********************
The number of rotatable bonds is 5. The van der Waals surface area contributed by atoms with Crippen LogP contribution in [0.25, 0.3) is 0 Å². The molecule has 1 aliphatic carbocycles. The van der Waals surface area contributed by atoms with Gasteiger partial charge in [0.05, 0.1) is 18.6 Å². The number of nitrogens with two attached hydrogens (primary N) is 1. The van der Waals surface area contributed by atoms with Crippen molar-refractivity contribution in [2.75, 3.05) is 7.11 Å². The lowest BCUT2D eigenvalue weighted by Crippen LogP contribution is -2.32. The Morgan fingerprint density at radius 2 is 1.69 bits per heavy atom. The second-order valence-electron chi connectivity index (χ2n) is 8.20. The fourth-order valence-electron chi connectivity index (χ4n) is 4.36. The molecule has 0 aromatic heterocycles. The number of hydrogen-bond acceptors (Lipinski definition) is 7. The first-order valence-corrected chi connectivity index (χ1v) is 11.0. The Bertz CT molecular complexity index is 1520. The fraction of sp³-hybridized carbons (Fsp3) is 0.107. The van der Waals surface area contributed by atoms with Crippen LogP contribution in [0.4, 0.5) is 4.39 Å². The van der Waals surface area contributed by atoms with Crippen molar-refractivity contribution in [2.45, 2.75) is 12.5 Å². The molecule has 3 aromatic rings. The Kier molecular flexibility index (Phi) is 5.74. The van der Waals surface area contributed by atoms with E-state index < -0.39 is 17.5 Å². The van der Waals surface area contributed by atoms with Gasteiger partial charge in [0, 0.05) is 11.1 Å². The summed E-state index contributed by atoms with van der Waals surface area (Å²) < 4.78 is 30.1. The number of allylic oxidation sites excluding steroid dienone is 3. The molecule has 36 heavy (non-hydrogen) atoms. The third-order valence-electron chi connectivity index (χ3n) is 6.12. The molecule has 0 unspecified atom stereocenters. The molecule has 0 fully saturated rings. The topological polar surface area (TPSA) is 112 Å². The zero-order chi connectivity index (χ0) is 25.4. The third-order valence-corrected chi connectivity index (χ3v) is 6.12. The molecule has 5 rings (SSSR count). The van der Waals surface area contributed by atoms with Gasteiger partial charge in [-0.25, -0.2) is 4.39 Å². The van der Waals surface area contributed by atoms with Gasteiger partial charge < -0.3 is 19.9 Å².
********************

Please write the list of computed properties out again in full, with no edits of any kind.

The number of rotatable bonds is 5. The van der Waals surface area contributed by atoms with Crippen LogP contribution in [0.25, 0.3) is 0 Å². The molecule has 1 aliphatic carbocycles. The van der Waals surface area contributed by atoms with Gasteiger partial charge in [0.05, 0.1) is 18.6 Å². The number of nitrogens with two attached hydrogens (primary N) is 1. The van der Waals surface area contributed by atoms with Crippen molar-refractivity contribution in [2.75, 3.05) is 7.11 Å². The lowest BCUT2D eigenvalue weighted by Crippen LogP contribution is -2.32. The Morgan fingerprint density at radius 2 is 1.69 bits per heavy atom. The second-order valence-electron chi connectivity index (χ2n) is 8.20. The fourth-order valence-electron chi connectivity index (χ4n) is 4.36. The molecule has 0 aromatic heterocycles. The number of hydrogen-bond acceptors (Lipinski definition) is 7. The first-order valence-corrected chi connectivity index (χ1v) is 11.0. The Bertz CT molecular complexity index is 1520. The fraction of sp³-hybridized carbons (Fsp3) is 0.107. The van der Waals surface area contributed by atoms with Crippen LogP contribution in [0.4, 0.5) is 4.39 Å². The van der Waals surface area contributed by atoms with Crippen molar-refractivity contribution in [2.45, 2.75) is 12.5 Å². The molecule has 3 aromatic rings. The Kier molecular flexibility index (Phi) is 5.74. The van der Waals surface area contributed by atoms with E-state index < -0.39 is 17.5 Å². The van der Waals surface area contributed by atoms with Gasteiger partial charge in [0, 0.05) is 11.1 Å². The summed E-state index contributed by atoms with van der Waals surface area (Å²) < 4.78 is 30.1. The number of allylic oxidation sites excluding steroid dienone is 3. The molecule has 36 heavy (non-hydrogen) atoms. The third-order valence-electron chi connectivity index (χ3n) is 6.12. The molecule has 0 unspecified atom stereocenters. The molecule has 0 fully saturated rings. The topological polar surface area (TPSA) is 112 Å². The zero-order chi connectivity index (χ0) is 25.4. The third-order valence-corrected chi connectivity index (χ3v) is 6.12. The molecule has 5 rings (SSSR count). The van der Waals surface area contributed by atoms with Gasteiger partial charge in [-0.25, -0.2) is 4.39 Å². The van der Waals surface area contributed by atoms with Gasteiger partial charge < -0.3 is 19.9 Å².